Tuesday, April 01, 2008

I want to be a Virgle pioneer!

Google's latest collaboration has a science fiction lover squarely in mind. They've teamed up with Virgin to establish a pioneer settlement on a terraformed Mars. The so-called Virgle project has a 100 Year Plan, and has clearly planed for every eventuality, including the possibility of finding Martian life.

Do you think you'll find life there?

Maybe. We know that in the past, the surface of Mars was covered with water, had a thicker atmosphere and volcanic activity, and was much warmer than it is today -- all conditions in which life could have developed. Scientists have also observed, on one Martian meteorite collected in the Antarctic, strange features that might, or might not, be organic in origin.

If life does exist on Mars today, it's almost certain to be primitive, i.e. bacterial, and it's almost certain not to exist on the planet surface, which is currently baked in UV radiation. However, since ice and perhaps water could exist a few meters below the surface, it's possible that life exists there today in these spots. Also, new data suggest the presence of methane in the Martian atmosphere. Since atmospheric methane is destroyed by solar radiation, it isn't clear where all this new methane would be coming from.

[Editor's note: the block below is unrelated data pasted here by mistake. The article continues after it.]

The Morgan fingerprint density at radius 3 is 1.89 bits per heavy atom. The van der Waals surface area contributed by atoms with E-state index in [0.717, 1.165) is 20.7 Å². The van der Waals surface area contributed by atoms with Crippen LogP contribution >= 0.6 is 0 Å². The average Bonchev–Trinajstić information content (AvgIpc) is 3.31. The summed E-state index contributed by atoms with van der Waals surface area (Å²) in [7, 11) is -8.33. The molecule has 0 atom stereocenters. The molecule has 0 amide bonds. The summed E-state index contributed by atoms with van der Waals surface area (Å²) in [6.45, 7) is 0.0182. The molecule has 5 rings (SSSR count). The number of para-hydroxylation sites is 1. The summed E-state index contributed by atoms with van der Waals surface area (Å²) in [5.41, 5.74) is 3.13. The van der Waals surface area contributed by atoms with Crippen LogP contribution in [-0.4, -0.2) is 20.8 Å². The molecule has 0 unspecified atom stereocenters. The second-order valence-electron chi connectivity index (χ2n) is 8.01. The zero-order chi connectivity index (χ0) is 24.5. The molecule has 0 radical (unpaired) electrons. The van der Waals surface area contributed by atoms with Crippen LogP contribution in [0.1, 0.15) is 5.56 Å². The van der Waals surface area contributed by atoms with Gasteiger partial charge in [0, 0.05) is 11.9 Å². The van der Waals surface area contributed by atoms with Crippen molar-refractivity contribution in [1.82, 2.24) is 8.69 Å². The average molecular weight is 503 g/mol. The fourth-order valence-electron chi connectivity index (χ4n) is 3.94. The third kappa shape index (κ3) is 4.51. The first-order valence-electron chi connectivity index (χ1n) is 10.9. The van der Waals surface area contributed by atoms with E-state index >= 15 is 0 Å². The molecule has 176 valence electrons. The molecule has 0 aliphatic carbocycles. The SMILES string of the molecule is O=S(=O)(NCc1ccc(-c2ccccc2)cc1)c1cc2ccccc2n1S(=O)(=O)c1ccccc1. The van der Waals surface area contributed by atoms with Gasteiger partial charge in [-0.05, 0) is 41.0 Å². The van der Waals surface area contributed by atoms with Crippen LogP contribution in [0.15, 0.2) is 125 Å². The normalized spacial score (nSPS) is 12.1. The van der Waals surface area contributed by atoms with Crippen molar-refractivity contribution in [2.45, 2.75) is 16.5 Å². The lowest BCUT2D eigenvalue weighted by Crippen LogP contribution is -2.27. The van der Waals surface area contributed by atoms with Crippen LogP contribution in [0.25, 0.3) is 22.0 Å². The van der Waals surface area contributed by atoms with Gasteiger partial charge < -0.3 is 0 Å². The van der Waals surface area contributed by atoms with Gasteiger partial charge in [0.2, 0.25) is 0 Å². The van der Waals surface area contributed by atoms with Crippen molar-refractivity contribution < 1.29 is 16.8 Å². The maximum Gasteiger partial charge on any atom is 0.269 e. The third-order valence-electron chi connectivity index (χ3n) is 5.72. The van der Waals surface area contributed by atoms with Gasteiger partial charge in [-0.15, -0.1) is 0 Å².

Project Virgle's primary concern, though, is not the search for life on Mars, but the creation of a self-sufficient human colony there. Our outpost, however, will naturally be a great place for geologists and egzobiologists to study the question.

Even if life is discovered, how do we know it's not from Earth?

Good question. Life on Mars could indeed be from Earth. "Planetary transfer" theory suggests that early in both planets' histories, material from the frequent meteorite strikes could have been ejected from Earth and sent towards Mars. So yes, Earth could have theoretically seeded life on Mars (or vice versa; we could all be "Martians" in that sense).

What is of greater concern to the Virgle team is to develop the Mars settlement observing the so-called PP (planetary protection) protocols, which call for special attention to, and protection of, areas of Mars where life is most likely to exist today, or have existed in the past. We take this responsibility seriously and will consistently act so as to protect any possible sites and to research them as quickly and thoroughly as possible.

You can apply online today to be a Virgle pioneer. Maybe I'll see you on the way to Mars!


1 comment:

  1. Anonymous11:36 AM

    If there's life there and it evolved independently, I can imagine a microbiologist with terminal cancer volunteering for the one-way trip. As a place to live, though, Mars is much less habitable than the south pole or the top of Everest; both are warmer and breathable air. Ganymede is even colder, but it least it's got lots of water (ice) and gravity is weak enough that you could get back into space to return to earth without burning too much fuel, in contrast to Mars.


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